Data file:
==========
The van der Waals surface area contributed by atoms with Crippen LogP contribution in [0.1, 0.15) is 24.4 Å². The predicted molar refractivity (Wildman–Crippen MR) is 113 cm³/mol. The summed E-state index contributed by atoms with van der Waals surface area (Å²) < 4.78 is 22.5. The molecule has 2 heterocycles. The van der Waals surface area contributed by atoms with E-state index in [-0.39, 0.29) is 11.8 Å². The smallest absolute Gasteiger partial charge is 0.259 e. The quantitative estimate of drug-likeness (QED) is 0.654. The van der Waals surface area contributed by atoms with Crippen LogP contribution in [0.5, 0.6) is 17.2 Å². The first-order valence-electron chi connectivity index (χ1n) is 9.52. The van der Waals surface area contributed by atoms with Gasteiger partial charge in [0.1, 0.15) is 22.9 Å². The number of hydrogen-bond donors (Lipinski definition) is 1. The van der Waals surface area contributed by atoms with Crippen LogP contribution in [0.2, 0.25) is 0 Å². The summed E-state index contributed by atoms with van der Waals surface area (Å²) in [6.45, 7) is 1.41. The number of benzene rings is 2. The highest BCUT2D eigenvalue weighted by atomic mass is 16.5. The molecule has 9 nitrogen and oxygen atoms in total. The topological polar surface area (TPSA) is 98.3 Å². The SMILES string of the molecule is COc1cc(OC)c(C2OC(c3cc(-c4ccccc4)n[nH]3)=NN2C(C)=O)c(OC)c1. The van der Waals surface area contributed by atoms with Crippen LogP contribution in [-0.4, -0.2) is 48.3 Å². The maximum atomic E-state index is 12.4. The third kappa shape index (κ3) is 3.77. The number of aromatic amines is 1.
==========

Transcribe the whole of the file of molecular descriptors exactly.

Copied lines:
The van der Waals surface area contributed by atoms with Crippen LogP contribution in [0.1, 0.15) is 24.4 Å². The predicted molar refractivity (Wildman–Crippen MR) is 113 cm³/mol. The summed E-state index contributed by atoms with van der Waals surface area (Å²) < 4.78 is 22.5. The molecule has 2 heterocycles. The van der Waals surface area contributed by atoms with E-state index in [-0.39, 0.29) is 11.8 Å². The smallest absolute Gasteiger partial charge is 0.259 e. The quantitative estimate of drug-likeness (QED) is 0.654. The van der Waals surface area contributed by atoms with Crippen LogP contribution in [0.5, 0.6) is 17.2 Å². The first-order valence-electron chi connectivity index (χ1n) is 9.52. The van der Waals surface area contributed by atoms with Gasteiger partial charge in [0.1, 0.15) is 22.9 Å². The number of hydrogen-bond donors (Lipinski definition) is 1. The van der Waals surface area contributed by atoms with Crippen LogP contribution in [0.2, 0.25) is 0 Å². The summed E-state index contributed by atoms with van der Waals surface area (Å²) in [6.45, 7) is 1.41. The number of benzene rings is 2. The highest BCUT2D eigenvalue weighted by atomic mass is 16.5. The molecule has 9 nitrogen and oxygen atoms in total. The topological polar surface area (TPSA) is 98.3 Å². The SMILES string of the molecule is COc1cc(OC)c(C2OC(c3cc(-c4ccccc4)n[nH]3)=NN2C(C)=O)c(OC)c1. The van der Waals surface area contributed by atoms with Crippen LogP contribution in [-0.4, -0.2) is 48.3 Å². The maximum atomic E-state index is 12.4. The third kappa shape index (κ3) is 3.77. The number of aromatic amines is 1.